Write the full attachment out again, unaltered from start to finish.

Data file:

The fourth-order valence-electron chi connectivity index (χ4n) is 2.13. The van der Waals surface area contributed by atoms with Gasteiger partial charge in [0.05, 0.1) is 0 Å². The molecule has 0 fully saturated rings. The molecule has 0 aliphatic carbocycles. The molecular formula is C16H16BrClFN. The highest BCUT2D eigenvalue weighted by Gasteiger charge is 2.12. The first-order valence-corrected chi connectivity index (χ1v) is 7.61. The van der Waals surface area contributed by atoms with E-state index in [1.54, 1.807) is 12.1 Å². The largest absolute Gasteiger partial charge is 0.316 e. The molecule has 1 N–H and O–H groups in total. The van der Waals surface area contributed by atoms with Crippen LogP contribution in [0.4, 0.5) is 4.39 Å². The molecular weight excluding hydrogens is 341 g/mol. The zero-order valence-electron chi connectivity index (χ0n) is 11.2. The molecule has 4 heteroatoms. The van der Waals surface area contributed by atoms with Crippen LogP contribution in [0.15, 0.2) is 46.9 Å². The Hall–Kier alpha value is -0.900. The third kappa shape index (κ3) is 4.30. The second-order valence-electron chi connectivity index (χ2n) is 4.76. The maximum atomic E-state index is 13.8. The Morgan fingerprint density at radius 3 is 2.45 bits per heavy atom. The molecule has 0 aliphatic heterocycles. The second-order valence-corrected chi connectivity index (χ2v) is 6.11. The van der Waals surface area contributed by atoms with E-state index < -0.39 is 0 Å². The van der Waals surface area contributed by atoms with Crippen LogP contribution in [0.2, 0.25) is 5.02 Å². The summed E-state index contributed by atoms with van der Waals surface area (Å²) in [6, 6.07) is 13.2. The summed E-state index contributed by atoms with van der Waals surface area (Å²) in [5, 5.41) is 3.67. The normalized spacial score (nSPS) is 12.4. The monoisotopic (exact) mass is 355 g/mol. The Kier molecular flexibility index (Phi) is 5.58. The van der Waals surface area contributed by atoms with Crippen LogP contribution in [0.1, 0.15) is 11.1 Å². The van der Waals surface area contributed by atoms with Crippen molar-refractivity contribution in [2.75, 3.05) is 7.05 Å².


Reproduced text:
The fourth-order valence-electron chi connectivity index (χ4n) is 2.13. The van der Waals surface area contributed by atoms with Gasteiger partial charge in [0.05, 0.1) is 0 Å². The molecule has 0 fully saturated rings. The molecule has 0 aliphatic carbocycles. The molecular formula is C16H16BrClFN. The highest BCUT2D eigenvalue weighted by Gasteiger charge is 2.12. The first-order valence-corrected chi connectivity index (χ1v) is 7.61. The van der Waals surface area contributed by atoms with E-state index in [1.54, 1.807) is 12.1 Å². The largest absolute Gasteiger partial charge is 0.316 e. The molecule has 1 N–H and O–H groups in total. The van der Waals surface area contributed by atoms with Crippen LogP contribution in [0.4, 0.5) is 4.39 Å². The molecular weight excluding hydrogens is 341 g/mol. The zero-order valence-electron chi connectivity index (χ0n) is 11.2. The molecule has 4 heteroatoms. The van der Waals surface area contributed by atoms with Crippen LogP contribution in [0.15, 0.2) is 46.9 Å². The Hall–Kier alpha value is -0.900. The third kappa shape index (κ3) is 4.30. The second-order valence-electron chi connectivity index (χ2n) is 4.76. The maximum atomic E-state index is 13.8. The Morgan fingerprint density at radius 3 is 2.45 bits per heavy atom. The molecule has 0 aliphatic heterocycles. The second-order valence-corrected chi connectivity index (χ2v) is 6.11. The van der Waals surface area contributed by atoms with E-state index < -0.39 is 0 Å². The van der Waals surface area contributed by atoms with Crippen LogP contribution in [0.2, 0.25) is 5.02 Å². The summed E-state index contributed by atoms with van der Waals surface area (Å²) in [6, 6.07) is 13.2. The summed E-state index contributed by atoms with van der Waals surface area (Å²) in [5, 5.41) is 3.67. The normalized spacial score (nSPS) is 12.4. The monoisotopic (exact) mass is 355 g/mol. The Kier molecular flexibility index (Phi) is 5.58. The van der Waals surface area contributed by atoms with Crippen LogP contribution in [0.1, 0.15) is 11.1 Å². The van der Waals surface area contributed by atoms with Crippen molar-refractivity contribution in [2.75, 3.05) is 7.05 Å².